Commenced in January 2007
Frequency: Monthly
Edition: International
Paper Count: 30067
Method of Estimating Absolute Entropy of Municipal Solid Waste

Authors: Francis Chinweuba Eboh, Peter Ahlström, Tobias Richards

Abstract:

Entropy, as an outcome of the second law of thermodynamics, measures the level of irreversibility associated with any process. The identification and reduction of irreversibility in the energy conversion process helps to improve the efficiency of the system. The entropy of pure substances known as absolute entropy is determined at an absolute reference point and is useful in the thermodynamic analysis of chemical reactions; however, municipal solid waste (MSW) is a structurally complicated material with unknown absolute entropy. In this work, an empirical model to calculate the absolute entropy of MSW based on the content of carbon, hydrogen, oxygen, nitrogen, sulphur, and chlorine on a dry ash free basis (daf) is presented. The proposed model was derived from 117 relevant organic substances which represent the main constituents in MSW with known standard entropies using statistical analysis. The substances were divided into different waste fractions; namely, food, wood/paper, textiles/rubber and plastics waste and the standard entropies of each waste fraction and for the complete mixture were calculated. The correlation of the standard entropy of the complete waste mixture derived was found to be somsw= 0.0101C + 0.0630H + 0.0106O + 0.0108N + 0.0155S + 0.0084Cl (kJ.K-1.kg) and the present correlation can be used for estimating the absolute entropy of MSW by using the elemental compositions of the fuel within the range of 10.3%  C 95.1%, 0.0%  H  14.3%, 0.0%  O  71.1%, 0.0  N  66.7%, 0.0%  S  42.1%, 0.0%  Cl  89.7%. The model is also applicable for the efficient modelling of a combustion system in a waste-to-energy plant.

Keywords: Absolute entropy, irreversibility, municipal solid waste, waste-to-energy.

Digital Object Identifier (DOI): doi.org/10.5281/zenodo.1125351

Procedia APA BibTeX Chicago EndNote Harvard JSON MLA RIS XML ISO 690 PDF

References:


[1] K. S. Woon, and I. M. C. Lo, “Greenhouse gas accounting of the proposed landfill extension and advanced incineration facility for municipal solid waste management in Hong Kong,” Science of the Total Environment, vol. 458-460, pp. 499-507, 2013.
[2] A. Fazeli, F. Bakhtvar, L. Jahanshaloo, N. A. Che Sidik, and A. E. Bayat, “Malaysia's stand on municipal solid waste conversion to energy: A review,” Renewable and Sustainable Energy Reviews, vol. 58, pp. 1007-1016, 2016.
[3] T. Solheimslid, H. K. Harneshaug, and N. Lümmen, “Calculation of first-law and second-law-efficiency of a Norwegian combined heat and power facility driven by municipal waste incineration-A case study,” Energy Conversion and Management, vol. 95, pp. 149-159, 2015.
[4] V. S. Stepanov, “Chemical energies and exergies of fuels,” Energy, vol. 20, no. 3, pp. 235-242, 1995.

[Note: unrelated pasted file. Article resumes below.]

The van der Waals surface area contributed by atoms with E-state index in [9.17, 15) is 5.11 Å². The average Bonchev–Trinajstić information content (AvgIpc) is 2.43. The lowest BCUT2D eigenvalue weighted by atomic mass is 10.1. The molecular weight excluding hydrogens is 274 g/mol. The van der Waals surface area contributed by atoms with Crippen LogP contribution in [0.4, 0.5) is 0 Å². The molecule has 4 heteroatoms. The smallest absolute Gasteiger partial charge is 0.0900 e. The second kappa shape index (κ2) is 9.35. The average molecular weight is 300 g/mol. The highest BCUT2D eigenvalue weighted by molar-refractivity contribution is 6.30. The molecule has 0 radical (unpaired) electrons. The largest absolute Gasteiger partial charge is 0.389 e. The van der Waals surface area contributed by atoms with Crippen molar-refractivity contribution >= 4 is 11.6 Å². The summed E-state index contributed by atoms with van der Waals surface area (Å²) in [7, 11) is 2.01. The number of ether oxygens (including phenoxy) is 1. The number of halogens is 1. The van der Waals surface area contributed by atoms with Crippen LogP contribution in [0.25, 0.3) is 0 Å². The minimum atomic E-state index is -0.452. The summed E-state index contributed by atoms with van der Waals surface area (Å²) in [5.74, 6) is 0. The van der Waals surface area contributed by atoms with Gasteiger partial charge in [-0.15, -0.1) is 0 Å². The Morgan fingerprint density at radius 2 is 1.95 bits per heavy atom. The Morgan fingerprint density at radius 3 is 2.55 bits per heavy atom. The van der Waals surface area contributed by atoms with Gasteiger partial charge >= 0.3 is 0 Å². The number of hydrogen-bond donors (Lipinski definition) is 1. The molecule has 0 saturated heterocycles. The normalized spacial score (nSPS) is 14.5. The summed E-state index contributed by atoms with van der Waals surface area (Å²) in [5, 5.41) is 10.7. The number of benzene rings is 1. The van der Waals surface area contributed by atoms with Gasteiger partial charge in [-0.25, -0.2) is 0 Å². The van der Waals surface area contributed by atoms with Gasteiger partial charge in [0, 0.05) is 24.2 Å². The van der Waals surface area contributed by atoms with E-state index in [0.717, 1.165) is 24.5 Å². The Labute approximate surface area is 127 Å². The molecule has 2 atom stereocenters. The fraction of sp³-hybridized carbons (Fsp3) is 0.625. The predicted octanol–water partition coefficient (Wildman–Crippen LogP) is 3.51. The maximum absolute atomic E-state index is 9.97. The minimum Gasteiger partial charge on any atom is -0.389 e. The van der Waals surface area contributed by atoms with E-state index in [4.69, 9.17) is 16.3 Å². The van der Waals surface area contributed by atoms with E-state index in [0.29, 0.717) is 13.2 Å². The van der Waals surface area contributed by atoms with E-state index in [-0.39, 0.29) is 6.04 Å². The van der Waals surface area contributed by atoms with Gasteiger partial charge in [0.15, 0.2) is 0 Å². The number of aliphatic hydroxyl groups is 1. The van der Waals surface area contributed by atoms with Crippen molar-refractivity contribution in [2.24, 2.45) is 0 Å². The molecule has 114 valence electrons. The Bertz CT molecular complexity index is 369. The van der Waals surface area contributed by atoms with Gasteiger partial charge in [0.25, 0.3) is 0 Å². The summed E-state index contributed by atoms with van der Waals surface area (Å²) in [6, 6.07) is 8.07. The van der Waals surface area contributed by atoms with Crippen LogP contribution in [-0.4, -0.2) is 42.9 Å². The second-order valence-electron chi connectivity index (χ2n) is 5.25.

[5] W. Eisermann, P. Johnson, and W. L. Conger, “Estimating thermodynamic properties of coal, char, tar and ash,” Fuel Processing Technology, vol. 3, no. 1, pp. 39-53, 1980.
[6] J. H. Shieh, and L. T. Fan, “Estimation of energy (enthalpy) and exergy (availability) contents in structurally complicated materials,” Energy Sources, vol. 6, no. 1-2, pp. 1-46, 1982.
[7] S. Ikumi, C. D. Luo, and C. Y. Wen, “METHOD OF ESTIMATING ENTROPIES OF COALS AND COAL LIQUIDS,” CAN J CHEM ENG, vol. V 60, no. N 4, pp. 551-555, 1982.
[8] G. Song, L. Shen, and J. Xiao, “Estimating specific chemical exergy of biomass from basic analysis data,” Industrial and Engineering Chemistry Research, vol. 50, no. 16, pp. 9758-9766, 2011.
[9] G. Song, J. Xiao, H. Zhao, and L. Shen, “A unified correlation for estimating specific chemical exergy of solid and liquid fuels,” Energy, vol. 40, no. 1, pp. 164-173, 2012.
[10] E. S. Domalski, and E. D. Hearing, “Heat Capacities and Entropies of Organic Compounds in the Condensed Phase. Volume III,” Journal of Physical and Chemical Reference Data, vol. 25, no. 1, pp. 1-525, 1996.
[11] K. K. Pandey, “A Study of Chemical Structure of Soft and Hardwood and Wood Polymers by FTIR Spectroscopy,” Journal of Applied Polymer Science, vol. 71, no. 12, pp. 1969-1975, 1999.
[12] F. Dietrich, and W. Gerd, “Wood: Chemistry, Ultrastructure, Reactions,” De Gruyter, Berlin, pp. 66-181, 1983.
[13] A. K. Bledzki, V. E. Sperber and O. Faruk. “Natural Wood and Fibre Reinforcement in Polymers,” Smithers Rapra, Shropshire, United Kingdom. pp. 4-18, 2002.
[14] J. F. Fundo, M. A. C. Quintas, and C. L. M. Silva, “Molecular Dynamics and Structure in Physical Properties and Stability of Food Systems,” Food Engineering Reviews, vol. 7, no. 4, pp. 384-392, 2015.
[15] R. E. Wrolstad, “Food Carbohydrate Chemistry,” Wiley-Blackwell, West Sussex, United Kingdom. 2011.
[16] T. P. Coultate, “Food: the chemistry of its components,” Royal Society of Chemistry, Cambridge, United Kingdom, pp. 7-408, 2002.
[17] J. A. Brydson, “Plastics Materials (Seventh Edition),” Butterworth-Heinemann, Oxford, United Kingdom. pp. 205-813, 1999.
[18] Q. Fan, “Chemical Testing of Textiles (First Edition),” Woodhead Publishing, Cambridge, England. 2005.
[19] S. Gordon and Y. L. Hsieh, “Cotton: Science and Technology,” Woodhead Publishing, Cambridge, England. 2007.
[20] R. B. Simpson, “Rubber Basics,” Smithers Rapra, United Kingdom. 2002.
[21] C. Sheng, and J. L. T. Azevedo, “Estimating the higher heating value of biomass fuels from basic analysis data,” Biomass and Bioenergy, vol. 28, no. 5, pp. 499-507, 2005.
[22] S. A. Channiwala, and P. P. Parikh, “A unified correlation for estimating HHV of solid, liquid and gaseous fuels,” Fuel, vol. 81, no. 8, pp.1051-1063, 2002.
[23] Standard thermodynamic properties of chemical substances, CRC Press. Available at http://www.update.uu.se/~jolkkonen/pdf/CRC_TD.pdf (accessed 3 July 2015), 2000.